April 14, 2013, Smithsonian American Art Museum
By Cosima Storz
The Smithsonian American Art Museum is celebrating the work of Nam June Paik with the exhibition Nam June Paik: Global Visionary. The museum is showing a collection of his work spanning his lifetime and is also displaying objects of inspiration to him from his Chinatown studio in New York City.
Paik is known for his various TV sculptures that play with found footage and also assemblages of footage that has been heavily altered. His work is overwhelming at times and reminds me of the history of TV and the Internet. His work is a character of the time it was made in, relying on now outdated TV's and mixers. His art is about playing with this information and making people in control of it.
A Symposium was held in his honor on April 14, 2013, bringing together people that have written about him and have worked side by side with him. The first speaker was Edith Decker-Phillips. She is a German curator and focused on Paik's life and work in German in the 1960's. Paik was exploring action music and just started to play with TV sets. The biggest change that happened to Paik was John Cage's lecture on Zen and Zen in America. As a Korean, Paik thought that American's could not understand Buddhism. Paik spoke to Cage and Cage said that he should not forget his Korean heritage. This sparked Paik's interest in combining TV sets with his Korean culture, especially with Buddhism. The first work from this was "Zen for TV", which is on display in the museum show. It shows a simple line across the TV screen and hints at what was to come for Paik's later work.
The second lecture was led by Jud Yulkut. He is an artist himself and helped Paik in creating and editing films. They had a shared interest in the physical change of the film. They both believe that the nature of the environment is more on film. Film can become scratched and dusty over time, thus showing age and change. A funny moment during this talk was the technology issues and problems in showing the videos. But once the glitch was fixed a round of applause accompanied the film. Many in the audience saw the humor in this moment and thought that Paik would have liked it.
After Mr.Yulkut was Stephen Vitiello, a professor at Virginia Commonwealth University in the Kinetic Imaging Department. Vitiello was an assistant of Paik in his later years at Intermix Studio in New York City. He also worked with Paik when he was setting up his Guggenheim retrospective. This speaker was the most insightful because of his personal stories that let the audience have a glimpse of who the person was behind the work. One story was that Paik had a lost collection of audio work. Vitiello's interest in music and performance made him want to find this collection and save it. One day Paik shoved a box of mixed up reels and told Vitiello to make sense of it. To Vitiello's delight it was the lost collection of Paik's early experimental music. Out of that collection a CD of Paik's work has been published and much of it is now shared online. I enjoyed this talk because it showed Paik as a human but also an elusive person even in life.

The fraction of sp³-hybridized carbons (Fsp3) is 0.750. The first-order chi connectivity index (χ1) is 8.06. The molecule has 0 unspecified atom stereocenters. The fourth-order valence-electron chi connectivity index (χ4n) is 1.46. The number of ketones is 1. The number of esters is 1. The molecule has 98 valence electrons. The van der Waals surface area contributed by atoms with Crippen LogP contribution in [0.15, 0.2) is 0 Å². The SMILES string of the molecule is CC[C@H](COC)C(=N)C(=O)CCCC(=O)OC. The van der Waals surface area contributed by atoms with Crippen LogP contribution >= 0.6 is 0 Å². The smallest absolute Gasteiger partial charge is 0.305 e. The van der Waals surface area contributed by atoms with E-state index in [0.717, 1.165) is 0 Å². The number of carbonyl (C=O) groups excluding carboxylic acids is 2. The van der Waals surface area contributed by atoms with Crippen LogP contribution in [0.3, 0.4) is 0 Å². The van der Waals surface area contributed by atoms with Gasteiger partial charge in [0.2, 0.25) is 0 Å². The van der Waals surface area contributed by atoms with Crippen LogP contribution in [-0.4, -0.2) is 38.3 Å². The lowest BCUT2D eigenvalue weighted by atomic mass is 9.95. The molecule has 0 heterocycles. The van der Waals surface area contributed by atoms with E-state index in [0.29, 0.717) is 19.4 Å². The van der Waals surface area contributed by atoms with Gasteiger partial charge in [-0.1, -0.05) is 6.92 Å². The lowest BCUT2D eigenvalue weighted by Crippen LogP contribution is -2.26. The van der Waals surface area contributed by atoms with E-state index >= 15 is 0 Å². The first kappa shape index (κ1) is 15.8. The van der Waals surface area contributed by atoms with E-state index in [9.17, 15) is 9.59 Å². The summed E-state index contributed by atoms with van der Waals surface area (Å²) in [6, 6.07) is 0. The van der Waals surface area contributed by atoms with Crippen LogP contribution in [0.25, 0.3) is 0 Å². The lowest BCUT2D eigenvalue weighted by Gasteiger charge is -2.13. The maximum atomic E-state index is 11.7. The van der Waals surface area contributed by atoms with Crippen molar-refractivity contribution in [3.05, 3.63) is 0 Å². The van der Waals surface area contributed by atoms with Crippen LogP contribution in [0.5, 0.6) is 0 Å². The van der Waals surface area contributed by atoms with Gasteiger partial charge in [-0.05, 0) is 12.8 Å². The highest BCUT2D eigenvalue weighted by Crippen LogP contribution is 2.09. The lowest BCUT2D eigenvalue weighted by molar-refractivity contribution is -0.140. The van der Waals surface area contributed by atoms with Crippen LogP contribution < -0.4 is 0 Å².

John Hanhardt lectured on Paik's performance work. Hanhardt is the curator for the Paik Smithsonian show. Interestingly Paik carried his performance aspect into his TV sets in that he allowed for viewers to manipulate the sets through mixers and magnets, which would create altering visuals on the screen.
The final speaker was Gregory Zinman who focused on the use of music as painting. He touched on artists throughout history that have combined light or visual work that interacts with music. Paik is most known for his work with video sets but he was also a painter. Zinman showed instances in Paiks work where technology and paint would cross over and inspire each other. Again this lecture was fraught with technical difficulties, which took my focus out of the lecture.
What I took from this Symposium is the importance of Paik's musical pieces and his interest in interacting with the audience. He was a playful artist and has lead the way in the medium of technology. He makes TV a reality and puts the viewer in control. Despite the prevalent technical problems, I think Paik would have appreciated this occurrences and deemed them appropriate for his life's work.